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The International Law of Disaster Relief (Book Review) Open Access Deposited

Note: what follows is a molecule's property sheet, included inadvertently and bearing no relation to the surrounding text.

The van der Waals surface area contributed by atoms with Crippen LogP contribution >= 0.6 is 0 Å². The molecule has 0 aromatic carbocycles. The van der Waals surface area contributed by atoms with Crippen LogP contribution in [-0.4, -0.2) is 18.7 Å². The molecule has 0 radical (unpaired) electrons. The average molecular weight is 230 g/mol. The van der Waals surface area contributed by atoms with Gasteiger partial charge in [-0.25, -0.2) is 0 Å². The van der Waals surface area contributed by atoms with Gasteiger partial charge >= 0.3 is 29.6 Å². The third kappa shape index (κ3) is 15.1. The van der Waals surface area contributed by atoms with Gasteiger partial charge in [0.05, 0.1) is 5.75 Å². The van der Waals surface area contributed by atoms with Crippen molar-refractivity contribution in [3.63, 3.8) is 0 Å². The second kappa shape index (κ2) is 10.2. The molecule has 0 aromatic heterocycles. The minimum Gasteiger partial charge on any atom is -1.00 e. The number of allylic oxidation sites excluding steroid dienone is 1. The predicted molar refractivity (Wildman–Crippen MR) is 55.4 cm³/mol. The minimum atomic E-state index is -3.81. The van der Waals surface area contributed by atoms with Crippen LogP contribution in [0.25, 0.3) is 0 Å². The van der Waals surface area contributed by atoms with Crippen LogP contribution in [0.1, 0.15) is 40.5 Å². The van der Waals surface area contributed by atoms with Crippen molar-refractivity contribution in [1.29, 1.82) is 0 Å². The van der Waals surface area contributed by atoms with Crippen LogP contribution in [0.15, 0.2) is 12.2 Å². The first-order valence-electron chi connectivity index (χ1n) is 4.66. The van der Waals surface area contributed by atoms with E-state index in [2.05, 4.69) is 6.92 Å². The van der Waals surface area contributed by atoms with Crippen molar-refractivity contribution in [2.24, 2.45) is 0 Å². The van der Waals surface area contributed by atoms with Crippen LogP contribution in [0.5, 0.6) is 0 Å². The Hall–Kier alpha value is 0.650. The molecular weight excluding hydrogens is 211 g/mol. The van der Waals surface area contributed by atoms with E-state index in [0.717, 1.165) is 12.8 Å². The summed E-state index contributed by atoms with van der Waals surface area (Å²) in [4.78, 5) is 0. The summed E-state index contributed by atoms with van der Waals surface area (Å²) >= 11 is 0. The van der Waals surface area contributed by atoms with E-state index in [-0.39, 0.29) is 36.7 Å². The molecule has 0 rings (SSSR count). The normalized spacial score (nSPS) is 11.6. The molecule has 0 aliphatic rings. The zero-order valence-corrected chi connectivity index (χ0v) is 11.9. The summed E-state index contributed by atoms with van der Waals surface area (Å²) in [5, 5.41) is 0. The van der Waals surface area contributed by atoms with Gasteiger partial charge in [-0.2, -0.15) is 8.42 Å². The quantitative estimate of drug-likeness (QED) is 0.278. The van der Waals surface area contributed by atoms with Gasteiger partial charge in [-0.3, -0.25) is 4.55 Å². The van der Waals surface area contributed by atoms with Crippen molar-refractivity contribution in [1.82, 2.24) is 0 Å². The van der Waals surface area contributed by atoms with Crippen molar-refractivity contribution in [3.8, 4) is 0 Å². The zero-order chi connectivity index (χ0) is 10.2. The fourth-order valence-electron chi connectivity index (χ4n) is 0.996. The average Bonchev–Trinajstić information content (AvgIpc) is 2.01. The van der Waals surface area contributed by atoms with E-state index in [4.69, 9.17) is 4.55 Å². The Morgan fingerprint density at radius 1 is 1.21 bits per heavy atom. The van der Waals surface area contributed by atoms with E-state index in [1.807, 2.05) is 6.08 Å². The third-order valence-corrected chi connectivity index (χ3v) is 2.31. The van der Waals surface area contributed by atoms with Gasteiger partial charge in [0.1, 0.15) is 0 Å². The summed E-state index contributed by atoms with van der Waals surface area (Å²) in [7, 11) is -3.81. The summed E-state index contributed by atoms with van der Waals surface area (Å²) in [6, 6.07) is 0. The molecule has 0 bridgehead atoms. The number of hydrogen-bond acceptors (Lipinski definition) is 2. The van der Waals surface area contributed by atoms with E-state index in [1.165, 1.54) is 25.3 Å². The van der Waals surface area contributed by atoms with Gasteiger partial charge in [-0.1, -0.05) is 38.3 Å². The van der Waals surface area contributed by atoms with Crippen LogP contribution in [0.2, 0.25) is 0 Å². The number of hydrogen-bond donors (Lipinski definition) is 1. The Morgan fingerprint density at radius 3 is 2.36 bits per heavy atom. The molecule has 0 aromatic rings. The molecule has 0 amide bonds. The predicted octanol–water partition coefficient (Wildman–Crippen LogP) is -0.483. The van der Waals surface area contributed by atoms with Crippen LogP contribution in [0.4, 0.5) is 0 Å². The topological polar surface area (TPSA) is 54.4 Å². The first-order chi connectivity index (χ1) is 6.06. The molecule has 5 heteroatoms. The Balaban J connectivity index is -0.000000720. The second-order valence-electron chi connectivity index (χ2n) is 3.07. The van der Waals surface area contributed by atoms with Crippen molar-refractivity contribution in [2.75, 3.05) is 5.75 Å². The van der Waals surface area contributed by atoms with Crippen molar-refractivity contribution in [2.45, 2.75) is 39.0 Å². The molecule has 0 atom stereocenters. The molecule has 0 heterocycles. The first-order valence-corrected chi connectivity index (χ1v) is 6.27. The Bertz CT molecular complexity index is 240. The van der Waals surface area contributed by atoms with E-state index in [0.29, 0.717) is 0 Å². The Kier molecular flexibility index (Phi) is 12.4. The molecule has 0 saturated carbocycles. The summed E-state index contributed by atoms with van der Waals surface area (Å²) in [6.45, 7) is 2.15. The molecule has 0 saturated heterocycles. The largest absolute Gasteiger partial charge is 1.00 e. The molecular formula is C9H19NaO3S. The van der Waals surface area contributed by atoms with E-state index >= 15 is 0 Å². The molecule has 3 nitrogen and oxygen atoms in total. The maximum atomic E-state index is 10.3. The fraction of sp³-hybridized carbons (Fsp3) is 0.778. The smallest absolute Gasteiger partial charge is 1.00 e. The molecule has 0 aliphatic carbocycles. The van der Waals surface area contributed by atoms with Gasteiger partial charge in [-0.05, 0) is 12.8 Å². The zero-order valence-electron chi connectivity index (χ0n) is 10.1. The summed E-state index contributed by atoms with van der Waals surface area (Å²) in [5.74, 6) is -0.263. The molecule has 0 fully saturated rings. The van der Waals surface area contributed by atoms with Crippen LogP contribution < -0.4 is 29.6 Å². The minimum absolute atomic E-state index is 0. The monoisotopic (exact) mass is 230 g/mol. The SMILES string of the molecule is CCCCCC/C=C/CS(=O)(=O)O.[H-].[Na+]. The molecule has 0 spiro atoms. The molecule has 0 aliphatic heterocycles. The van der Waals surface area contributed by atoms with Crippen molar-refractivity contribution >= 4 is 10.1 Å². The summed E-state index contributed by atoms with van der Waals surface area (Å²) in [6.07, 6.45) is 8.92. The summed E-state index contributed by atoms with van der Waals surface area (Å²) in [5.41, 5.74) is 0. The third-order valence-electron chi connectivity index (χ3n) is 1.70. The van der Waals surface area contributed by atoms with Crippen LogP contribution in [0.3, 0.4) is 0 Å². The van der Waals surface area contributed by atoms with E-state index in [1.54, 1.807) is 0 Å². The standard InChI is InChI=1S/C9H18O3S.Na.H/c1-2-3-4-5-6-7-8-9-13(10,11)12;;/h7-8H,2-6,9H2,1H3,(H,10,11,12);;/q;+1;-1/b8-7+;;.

A common thread that runs through this impressive collection of scholarly works is introduced early on; the legal framework for disaster response is nearly as random as the events themselves. Whether it is the 1985 Mexico City earthquake, Hurricane Katrina, or this year’s devastating droughts in East Africa, there seems to be no shortage of human victims of natural disasters. Additionally, disaster response at times looks similar to the aftermath of a car accident, with survivors and witnesses left to pick up the pieces. However, despite the omnipresent threat of natural disasters, laws at the international and domestic levels are inconsistent at best and, at worst, can even exacerbate the crisis at hand. What is the best course of action for a host state and the international community before and after a disaster occurs? What rights must be protected and what kinds of corresponding duties and obligations are present? It is these questions, along with their many uncertainties, affected parties, and the legal and philosophical underpinnings of potential legal frameworks with which the contributors and editors of The International Law of Disaster Relief wrestle.

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